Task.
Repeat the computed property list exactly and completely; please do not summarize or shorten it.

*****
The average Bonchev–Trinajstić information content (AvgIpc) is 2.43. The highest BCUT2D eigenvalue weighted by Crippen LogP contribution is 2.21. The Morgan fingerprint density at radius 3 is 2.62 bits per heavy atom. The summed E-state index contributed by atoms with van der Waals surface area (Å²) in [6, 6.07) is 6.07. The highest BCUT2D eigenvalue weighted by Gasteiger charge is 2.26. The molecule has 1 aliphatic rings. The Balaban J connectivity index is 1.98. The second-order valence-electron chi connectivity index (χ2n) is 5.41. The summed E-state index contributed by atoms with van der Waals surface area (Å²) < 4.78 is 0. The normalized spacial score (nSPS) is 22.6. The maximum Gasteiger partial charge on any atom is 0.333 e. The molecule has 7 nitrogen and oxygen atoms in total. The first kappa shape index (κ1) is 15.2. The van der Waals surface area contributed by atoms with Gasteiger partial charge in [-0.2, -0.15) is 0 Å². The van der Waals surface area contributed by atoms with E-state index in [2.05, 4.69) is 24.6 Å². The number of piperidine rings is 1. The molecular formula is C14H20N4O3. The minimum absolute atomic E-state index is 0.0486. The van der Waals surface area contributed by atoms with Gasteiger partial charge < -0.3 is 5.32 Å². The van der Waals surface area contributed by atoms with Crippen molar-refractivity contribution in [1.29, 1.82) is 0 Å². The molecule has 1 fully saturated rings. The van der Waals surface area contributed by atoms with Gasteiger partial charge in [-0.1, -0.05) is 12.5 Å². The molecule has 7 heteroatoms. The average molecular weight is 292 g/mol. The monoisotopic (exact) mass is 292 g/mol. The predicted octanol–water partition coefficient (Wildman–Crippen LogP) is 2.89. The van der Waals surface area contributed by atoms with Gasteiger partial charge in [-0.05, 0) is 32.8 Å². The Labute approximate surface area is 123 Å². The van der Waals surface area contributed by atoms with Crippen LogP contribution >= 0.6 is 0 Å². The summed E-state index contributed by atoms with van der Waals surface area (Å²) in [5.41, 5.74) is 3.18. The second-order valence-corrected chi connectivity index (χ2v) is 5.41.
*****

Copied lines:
The average Bonchev–Trinajstić information content (AvgIpc) is 2.43. The highest BCUT2D eigenvalue weighted by Crippen LogP contribution is 2.21. The Morgan fingerprint density at radius 3 is 2.62 bits per heavy atom. The summed E-state index contributed by atoms with van der Waals surface area (Å²) in [6, 6.07) is 6.07. The highest BCUT2D eigenvalue weighted by Gasteiger charge is 2.26. The molecule has 1 aliphatic rings. The Balaban J connectivity index is 1.98. The second-order valence-electron chi connectivity index (χ2n) is 5.41. The summed E-state index contributed by atoms with van der Waals surface area (Å²) < 4.78 is 0. The normalized spacial score (nSPS) is 22.6. The maximum Gasteiger partial charge on any atom is 0.333 e. The molecule has 7 nitrogen and oxygen atoms in total. The first kappa shape index (κ1) is 15.2. The van der Waals surface area contributed by atoms with Gasteiger partial charge in [-0.2, -0.15) is 0 Å². The van der Waals surface area contributed by atoms with E-state index in [2.05, 4.69) is 24.6 Å². The number of piperidine rings is 1. The molecular formula is C14H20N4O3. The minimum absolute atomic E-state index is 0.0486. The van der Waals surface area contributed by atoms with Gasteiger partial charge < -0.3 is 5.32 Å². The van der Waals surface area contributed by atoms with Crippen molar-refractivity contribution in [1.29, 1.82) is 0 Å². The molecule has 1 fully saturated rings. The van der Waals surface area contributed by atoms with Gasteiger partial charge in [-0.1, -0.05) is 12.5 Å². The molecule has 7 heteroatoms. The average molecular weight is 292 g/mol. The monoisotopic (exact) mass is 292 g/mol. The predicted octanol–water partition coefficient (Wildman–Crippen LogP) is 2.89. The van der Waals surface area contributed by atoms with Gasteiger partial charge in [-0.05, 0) is 32.8 Å². The Labute approximate surface area is 123 Å². The van der Waals surface area contributed by atoms with Crippen LogP contribution >= 0.6 is 0 Å². The summed E-state index contributed by atoms with van der Waals surface area (Å²) in [5.41, 5.74) is 3.18. The second-order valence-corrected chi connectivity index (χ2v) is 5.41.